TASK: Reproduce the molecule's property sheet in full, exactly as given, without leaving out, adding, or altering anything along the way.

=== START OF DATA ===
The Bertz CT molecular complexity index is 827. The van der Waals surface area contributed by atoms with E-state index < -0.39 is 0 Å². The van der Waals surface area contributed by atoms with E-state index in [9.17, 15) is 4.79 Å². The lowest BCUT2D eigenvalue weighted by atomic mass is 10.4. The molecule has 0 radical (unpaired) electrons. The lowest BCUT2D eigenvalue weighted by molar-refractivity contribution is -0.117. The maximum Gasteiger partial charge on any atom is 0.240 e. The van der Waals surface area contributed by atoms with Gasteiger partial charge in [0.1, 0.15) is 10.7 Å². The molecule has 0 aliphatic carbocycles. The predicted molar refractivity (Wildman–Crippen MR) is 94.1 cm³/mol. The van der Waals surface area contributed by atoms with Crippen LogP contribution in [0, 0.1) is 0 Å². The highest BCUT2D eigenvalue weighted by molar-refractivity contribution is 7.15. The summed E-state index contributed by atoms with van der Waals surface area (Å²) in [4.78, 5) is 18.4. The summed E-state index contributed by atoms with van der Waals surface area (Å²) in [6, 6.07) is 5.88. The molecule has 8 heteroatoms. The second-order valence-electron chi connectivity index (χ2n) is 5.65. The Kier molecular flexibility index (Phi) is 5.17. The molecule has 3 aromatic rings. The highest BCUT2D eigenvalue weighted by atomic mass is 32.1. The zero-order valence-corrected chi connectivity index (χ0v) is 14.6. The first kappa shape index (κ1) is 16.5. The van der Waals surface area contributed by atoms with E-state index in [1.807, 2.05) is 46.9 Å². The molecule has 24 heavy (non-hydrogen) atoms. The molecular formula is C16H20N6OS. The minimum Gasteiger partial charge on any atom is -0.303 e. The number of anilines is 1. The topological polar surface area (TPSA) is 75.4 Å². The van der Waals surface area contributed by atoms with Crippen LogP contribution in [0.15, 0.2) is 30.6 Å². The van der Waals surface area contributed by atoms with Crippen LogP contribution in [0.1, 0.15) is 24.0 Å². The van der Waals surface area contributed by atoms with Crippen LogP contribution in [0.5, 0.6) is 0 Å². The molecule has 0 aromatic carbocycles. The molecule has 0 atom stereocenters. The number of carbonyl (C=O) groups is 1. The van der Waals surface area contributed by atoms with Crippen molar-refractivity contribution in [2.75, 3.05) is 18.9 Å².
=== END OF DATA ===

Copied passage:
The Bertz CT molecular complexity index is 827. The van der Waals surface area contributed by atoms with E-state index < -0.39 is 0 Å². The van der Waals surface area contributed by atoms with E-state index in [9.17, 15) is 4.79 Å². The lowest BCUT2D eigenvalue weighted by atomic mass is 10.4. The molecule has 0 radical (unpaired) electrons. The lowest BCUT2D eigenvalue weighted by molar-refractivity contribution is -0.117. The maximum Gasteiger partial charge on any atom is 0.240 e. The van der Waals surface area contributed by atoms with Gasteiger partial charge in [0.1, 0.15) is 10.7 Å². The molecule has 0 aliphatic carbocycles. The predicted molar refractivity (Wildman–Crippen MR) is 94.1 cm³/mol. The van der Waals surface area contributed by atoms with Crippen LogP contribution in [0, 0.1) is 0 Å². The highest BCUT2D eigenvalue weighted by molar-refractivity contribution is 7.15. The summed E-state index contributed by atoms with van der Waals surface area (Å²) in [4.78, 5) is 18.4. The summed E-state index contributed by atoms with van der Waals surface area (Å²) in [6, 6.07) is 5.88. The molecule has 8 heteroatoms. The second-order valence-electron chi connectivity index (χ2n) is 5.65. The Kier molecular flexibility index (Phi) is 5.17. The molecule has 3 aromatic rings. The highest BCUT2D eigenvalue weighted by atomic mass is 32.1. The zero-order valence-corrected chi connectivity index (χ0v) is 14.6. The first kappa shape index (κ1) is 16.5. The van der Waals surface area contributed by atoms with E-state index in [1.807, 2.05) is 46.9 Å². The molecule has 24 heavy (non-hydrogen) atoms. The molecular formula is C16H20N6OS. The minimum Gasteiger partial charge on any atom is -0.303 e. The number of anilines is 1. The topological polar surface area (TPSA) is 75.4 Å². The van der Waals surface area contributed by atoms with Crippen LogP contribution in [0.15, 0.2) is 30.6 Å². The van der Waals surface area contributed by atoms with Crippen LogP contribution in [0.1, 0.15) is 24.0 Å². The van der Waals surface area contributed by atoms with Crippen LogP contribution in [0.5, 0.6) is 0 Å². The molecule has 0 aromatic carbocycles. The molecule has 0 atom stereocenters. The number of carbonyl (C=O) groups is 1. The van der Waals surface area contributed by atoms with Crippen molar-refractivity contribution in [2.75, 3.05) is 18.9 Å².